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YouGov; “Coffee Thyme” by Sam Gilliam, crayon, 1980.

The link between modern art and modern politics.

Simple polling reveals Americans’ views of President Donald Trump are split by variables like race, ethnicity, age, and increasingly by whether or not you earned a college degree.

Some other more unusual questions also reveal strong correlations, and those correlations may do more to reveal what’s really going on than basic demographic questions.

Consider, for example, Sam Gilliam’s 1980 painting “Coffee Thyme.” Data for Progress, a progressive think tank, partnered with YouGov Blue in a recent poll that showed this image (without any further identifying information) to respondents and asked them whether or not they consider it art.

An image of a poll question on a modernist painting with many colored crayon strokes.YouGov; “Coffee Thyme” by Sam Gilliam, crayon, 1980.
YouGov and Data for Progress asked survey respondents a seemingly simple question: Is this art?

If it looks like art to you, then odds are you disapprove of Trump’s job performance. If it doesn’t, then odds are you like him.

The Coffee Thyme Gap is actually larger than the college degree gap, which is one of the biggest and most widely discussed predictors of Trump support. And there’s reason to believe the bachelor’s degree serves as an imperfect proxy for underlying psychological attributes that are better captured by asking about art.

The numbers

Approval of Trump is, of course, correlated more tightly with partisanship than with any demographic variable. But Republicans who think “Coffee Thyme” is art are somewhat less likely than skeptics to approve of Trump, and among independents there is a very noticeable Coffee Thyme Gap.

That corresponds to a significant gap in overall approval that’s bigger than the education divide. Among people who think “Coffee Thyme” is art, Trump approval is at 36 percent, whereas among college graduates he’s at 45 percent.

A chart showing a somewhat higher correlation of Trump approval on the art question versus education level.YouGov/Data for Progress

Now, every once in a while a totally meaningless correlation will pop up by coincidence, and without more polling you can’t exclude the possibility that that’s what’s going on here. But the poll was an effort to test a hypothesis about the relationship between art, psychology, and political ideology that’s been well developed in academic surveys but not so prominent in basic political polling.

Modern politics is driven by “openness to experience”

This is, of course, just one poll and just one painting. To really draw any strong conclusions about the connection between modern art and partisan politics, you’d want to do repeated surveys with a range of different examples.

But while the “Coffee Thyme” result might seem novel to a lay person, it wasn’t unexpected to the people who put the poll together. That’s because it’s in line with a well-known finding in political psychology that people who score high in a personality attribute known as “openness to experience” tend to have more left-wing political opinions (see Will Wilkinson’s overview for the Economist or Chris Mooney’s for the Washington Post). And while of course partisan politics differs from country to country, the link between openness and left-wing views pops up in studies of lots of places including Poland and Belgium as well as the UK along with the United States.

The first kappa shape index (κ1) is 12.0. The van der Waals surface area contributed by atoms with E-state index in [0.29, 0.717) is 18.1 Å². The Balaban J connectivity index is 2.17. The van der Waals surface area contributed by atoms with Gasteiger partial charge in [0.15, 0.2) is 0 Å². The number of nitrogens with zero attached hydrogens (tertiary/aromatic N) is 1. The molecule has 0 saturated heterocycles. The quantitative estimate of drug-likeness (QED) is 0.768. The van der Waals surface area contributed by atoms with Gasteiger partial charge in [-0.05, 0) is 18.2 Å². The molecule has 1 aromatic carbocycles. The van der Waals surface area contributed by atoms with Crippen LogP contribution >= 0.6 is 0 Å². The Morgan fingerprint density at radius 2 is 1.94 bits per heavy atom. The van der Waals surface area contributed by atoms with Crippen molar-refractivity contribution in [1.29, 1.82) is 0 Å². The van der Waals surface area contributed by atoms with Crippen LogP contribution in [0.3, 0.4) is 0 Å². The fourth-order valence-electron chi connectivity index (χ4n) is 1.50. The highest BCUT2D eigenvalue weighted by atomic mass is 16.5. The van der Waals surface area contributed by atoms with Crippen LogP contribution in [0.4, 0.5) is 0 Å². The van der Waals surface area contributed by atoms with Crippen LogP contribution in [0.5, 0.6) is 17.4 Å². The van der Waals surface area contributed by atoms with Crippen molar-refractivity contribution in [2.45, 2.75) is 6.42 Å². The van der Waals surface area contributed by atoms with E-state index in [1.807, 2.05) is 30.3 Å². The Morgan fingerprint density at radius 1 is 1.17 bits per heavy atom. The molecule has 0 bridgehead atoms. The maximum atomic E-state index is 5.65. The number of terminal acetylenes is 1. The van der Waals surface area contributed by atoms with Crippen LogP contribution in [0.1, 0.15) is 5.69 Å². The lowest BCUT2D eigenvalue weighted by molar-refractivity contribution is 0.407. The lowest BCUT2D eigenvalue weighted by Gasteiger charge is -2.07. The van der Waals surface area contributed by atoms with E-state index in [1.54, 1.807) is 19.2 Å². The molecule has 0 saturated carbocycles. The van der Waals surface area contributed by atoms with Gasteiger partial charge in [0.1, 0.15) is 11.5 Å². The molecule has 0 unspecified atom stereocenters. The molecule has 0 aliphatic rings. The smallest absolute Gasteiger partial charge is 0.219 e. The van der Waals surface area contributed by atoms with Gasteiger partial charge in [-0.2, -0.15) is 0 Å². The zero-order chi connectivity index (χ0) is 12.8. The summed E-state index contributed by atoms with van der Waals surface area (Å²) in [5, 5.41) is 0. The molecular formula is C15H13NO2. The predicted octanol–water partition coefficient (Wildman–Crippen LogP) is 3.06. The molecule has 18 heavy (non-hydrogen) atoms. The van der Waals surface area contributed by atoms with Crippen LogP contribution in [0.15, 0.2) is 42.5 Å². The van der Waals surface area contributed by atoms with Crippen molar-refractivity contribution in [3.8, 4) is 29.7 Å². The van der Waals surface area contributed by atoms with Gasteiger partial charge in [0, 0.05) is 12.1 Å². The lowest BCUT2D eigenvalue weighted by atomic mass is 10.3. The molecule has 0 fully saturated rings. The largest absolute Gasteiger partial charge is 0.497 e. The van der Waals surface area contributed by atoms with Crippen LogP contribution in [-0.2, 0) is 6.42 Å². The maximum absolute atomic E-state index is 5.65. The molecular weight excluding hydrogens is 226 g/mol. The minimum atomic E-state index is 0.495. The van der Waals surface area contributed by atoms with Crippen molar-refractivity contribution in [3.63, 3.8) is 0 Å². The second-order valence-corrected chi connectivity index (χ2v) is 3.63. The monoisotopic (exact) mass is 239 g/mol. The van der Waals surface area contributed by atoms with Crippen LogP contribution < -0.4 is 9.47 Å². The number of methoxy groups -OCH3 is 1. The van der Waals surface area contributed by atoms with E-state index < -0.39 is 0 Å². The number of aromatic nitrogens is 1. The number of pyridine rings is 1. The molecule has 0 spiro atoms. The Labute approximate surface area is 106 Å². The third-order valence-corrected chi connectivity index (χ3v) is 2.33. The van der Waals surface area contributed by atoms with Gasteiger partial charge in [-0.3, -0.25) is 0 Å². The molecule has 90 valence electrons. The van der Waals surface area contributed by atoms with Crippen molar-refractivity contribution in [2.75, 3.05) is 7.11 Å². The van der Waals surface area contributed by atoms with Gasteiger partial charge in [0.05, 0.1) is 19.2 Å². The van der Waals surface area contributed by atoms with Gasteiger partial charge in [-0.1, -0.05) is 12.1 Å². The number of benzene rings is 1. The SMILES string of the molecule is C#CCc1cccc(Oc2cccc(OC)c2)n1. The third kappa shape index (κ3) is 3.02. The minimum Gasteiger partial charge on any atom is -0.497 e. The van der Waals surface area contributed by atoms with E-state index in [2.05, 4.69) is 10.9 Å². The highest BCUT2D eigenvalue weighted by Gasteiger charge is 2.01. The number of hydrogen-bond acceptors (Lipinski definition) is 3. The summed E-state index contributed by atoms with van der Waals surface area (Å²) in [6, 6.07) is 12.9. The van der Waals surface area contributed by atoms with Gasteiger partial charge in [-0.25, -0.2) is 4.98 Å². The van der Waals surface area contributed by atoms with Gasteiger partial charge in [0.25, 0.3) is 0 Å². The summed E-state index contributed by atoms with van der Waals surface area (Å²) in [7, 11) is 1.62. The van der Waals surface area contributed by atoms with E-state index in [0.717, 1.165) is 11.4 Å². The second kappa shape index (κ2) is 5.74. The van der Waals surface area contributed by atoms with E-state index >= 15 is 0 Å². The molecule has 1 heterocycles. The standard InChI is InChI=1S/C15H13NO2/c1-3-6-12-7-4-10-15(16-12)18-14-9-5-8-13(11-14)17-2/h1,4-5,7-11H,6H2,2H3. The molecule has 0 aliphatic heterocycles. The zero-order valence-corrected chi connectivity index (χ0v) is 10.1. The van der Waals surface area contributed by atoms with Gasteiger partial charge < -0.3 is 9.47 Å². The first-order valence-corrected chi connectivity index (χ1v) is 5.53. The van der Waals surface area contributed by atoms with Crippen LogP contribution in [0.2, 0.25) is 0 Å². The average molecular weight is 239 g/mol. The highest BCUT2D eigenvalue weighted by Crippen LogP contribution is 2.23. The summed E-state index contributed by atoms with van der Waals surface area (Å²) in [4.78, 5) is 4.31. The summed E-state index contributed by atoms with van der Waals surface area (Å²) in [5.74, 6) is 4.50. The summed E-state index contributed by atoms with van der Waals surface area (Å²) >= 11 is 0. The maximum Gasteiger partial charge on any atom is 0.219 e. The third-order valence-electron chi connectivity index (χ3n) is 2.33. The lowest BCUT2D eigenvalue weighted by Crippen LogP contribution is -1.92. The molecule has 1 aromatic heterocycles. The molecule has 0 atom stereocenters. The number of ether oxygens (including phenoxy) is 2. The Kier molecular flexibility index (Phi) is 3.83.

Indeed, this link between personality and politics is arguably why almost everyone (including the people directly involved) intuitively sees a kinship between Donald Trump and Brexit enthusiasts, even though the policy issues in play are different.

Another thing that correlates with openness to experience is educational attainment. High-openness people have higher IQs, so they tend to do better in school. And high-openness people are more interested in school, especially the less practical aspects of it, so they’re more motivated to earn degrees.

In other words, the political correlation between college degrees and disliking Trump is probably mediated by underlying personality differences. As an intuitive example, take my father. He’s an older white man who’s economically comfortable and has no college degree, which in broad demographic terms sounds like a hard-core Trump fan. But when I tell you he’s a novelist who lives on the Upper West Side with his wife, who is also a novelist, a very different picture emerges. People with artistic temperaments are prototypically “high openness,” and it’s no surprise at all that my dad hates Trump.

The problem, of course, is that pollsters can’t really give people elaborate personality tests on surveys. Questions about educational attainment are much easier to ask. And unlike taste in art, the Census Bureau tracks educational attainment, so it’s easy to say that Minnesota has a larger share of college graduates than Wisconsin but difficult to quantify how open to experience Minnesotans are compared to Wisconsinites.

But it really would be in candidates’ interest to directly target personality rather than broad demographic correlates of personality. And it would be interesting for everyday pollsters to do more work with personality alongside their various normal questions. What’s cool about the “Coffee Thyme” test is — at least through one run — it seems to be pretty powerful despite its simplicity.

Author: Matthew Yglesias

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